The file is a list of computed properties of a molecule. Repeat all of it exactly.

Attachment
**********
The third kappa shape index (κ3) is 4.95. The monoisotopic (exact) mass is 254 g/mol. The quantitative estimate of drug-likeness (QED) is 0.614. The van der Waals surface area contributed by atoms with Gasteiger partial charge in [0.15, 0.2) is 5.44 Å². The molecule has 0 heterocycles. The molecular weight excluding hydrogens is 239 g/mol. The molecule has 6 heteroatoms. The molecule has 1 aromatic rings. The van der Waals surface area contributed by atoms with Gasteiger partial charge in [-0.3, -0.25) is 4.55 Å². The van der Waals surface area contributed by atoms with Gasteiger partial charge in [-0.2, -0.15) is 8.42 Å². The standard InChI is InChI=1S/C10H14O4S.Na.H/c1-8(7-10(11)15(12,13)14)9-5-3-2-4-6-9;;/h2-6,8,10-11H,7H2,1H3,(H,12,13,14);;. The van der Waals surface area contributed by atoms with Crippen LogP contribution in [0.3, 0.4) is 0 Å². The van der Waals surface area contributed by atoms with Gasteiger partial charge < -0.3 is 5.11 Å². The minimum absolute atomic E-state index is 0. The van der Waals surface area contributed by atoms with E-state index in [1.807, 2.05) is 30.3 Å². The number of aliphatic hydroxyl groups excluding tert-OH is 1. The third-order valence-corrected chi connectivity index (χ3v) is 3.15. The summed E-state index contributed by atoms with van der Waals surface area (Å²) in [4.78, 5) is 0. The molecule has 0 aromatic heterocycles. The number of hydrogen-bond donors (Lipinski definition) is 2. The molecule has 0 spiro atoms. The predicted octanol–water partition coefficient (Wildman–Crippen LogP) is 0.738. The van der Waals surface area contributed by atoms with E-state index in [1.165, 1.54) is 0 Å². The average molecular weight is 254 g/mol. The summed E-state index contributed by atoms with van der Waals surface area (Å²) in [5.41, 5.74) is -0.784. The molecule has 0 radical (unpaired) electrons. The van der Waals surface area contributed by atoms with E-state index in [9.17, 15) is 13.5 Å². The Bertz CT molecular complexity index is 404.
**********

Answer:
The third kappa shape index (κ3) is 4.95. The monoisotopic (exact) mass is 254 g/mol. The quantitative estimate of drug-likeness (QED) is 0.614. The van der Waals surface area contributed by atoms with Gasteiger partial charge in [0.15, 0.2) is 5.44 Å². The molecule has 0 heterocycles. The molecular weight excluding hydrogens is 239 g/mol. The molecule has 6 heteroatoms. The molecule has 1 aromatic rings. The van der Waals surface area contributed by atoms with Gasteiger partial charge in [-0.3, -0.25) is 4.55 Å². The van der Waals surface area contributed by atoms with Gasteiger partial charge in [-0.2, -0.15) is 8.42 Å². The standard InChI is InChI=1S/C10H14O4S.Na.H/c1-8(7-10(11)15(12,13)14)9-5-3-2-4-6-9;;/h2-6,8,10-11H,7H2,1H3,(H,12,13,14);;. The van der Waals surface area contributed by atoms with Crippen LogP contribution in [0.3, 0.4) is 0 Å². The van der Waals surface area contributed by atoms with Gasteiger partial charge < -0.3 is 5.11 Å². The minimum absolute atomic E-state index is 0. The van der Waals surface area contributed by atoms with E-state index in [1.807, 2.05) is 30.3 Å². The number of aliphatic hydroxyl groups excluding tert-OH is 1. The third-order valence-corrected chi connectivity index (χ3v) is 3.15. The summed E-state index contributed by atoms with van der Waals surface area (Å²) in [4.78, 5) is 0. The molecule has 0 aromatic heterocycles. The number of hydrogen-bond donors (Lipinski definition) is 2. The molecule has 0 spiro atoms. The predicted octanol–water partition coefficient (Wildman–Crippen LogP) is 0.738. The van der Waals surface area contributed by atoms with E-state index in [1.165, 1.54) is 0 Å². The average molecular weight is 254 g/mol. The summed E-state index contributed by atoms with van der Waals surface area (Å²) in [5.41, 5.74) is -0.784. The molecule has 0 radical (unpaired) electrons. The van der Waals surface area contributed by atoms with E-state index in [9.17, 15) is 13.5 Å². The Bertz CT molecular complexity index is 404.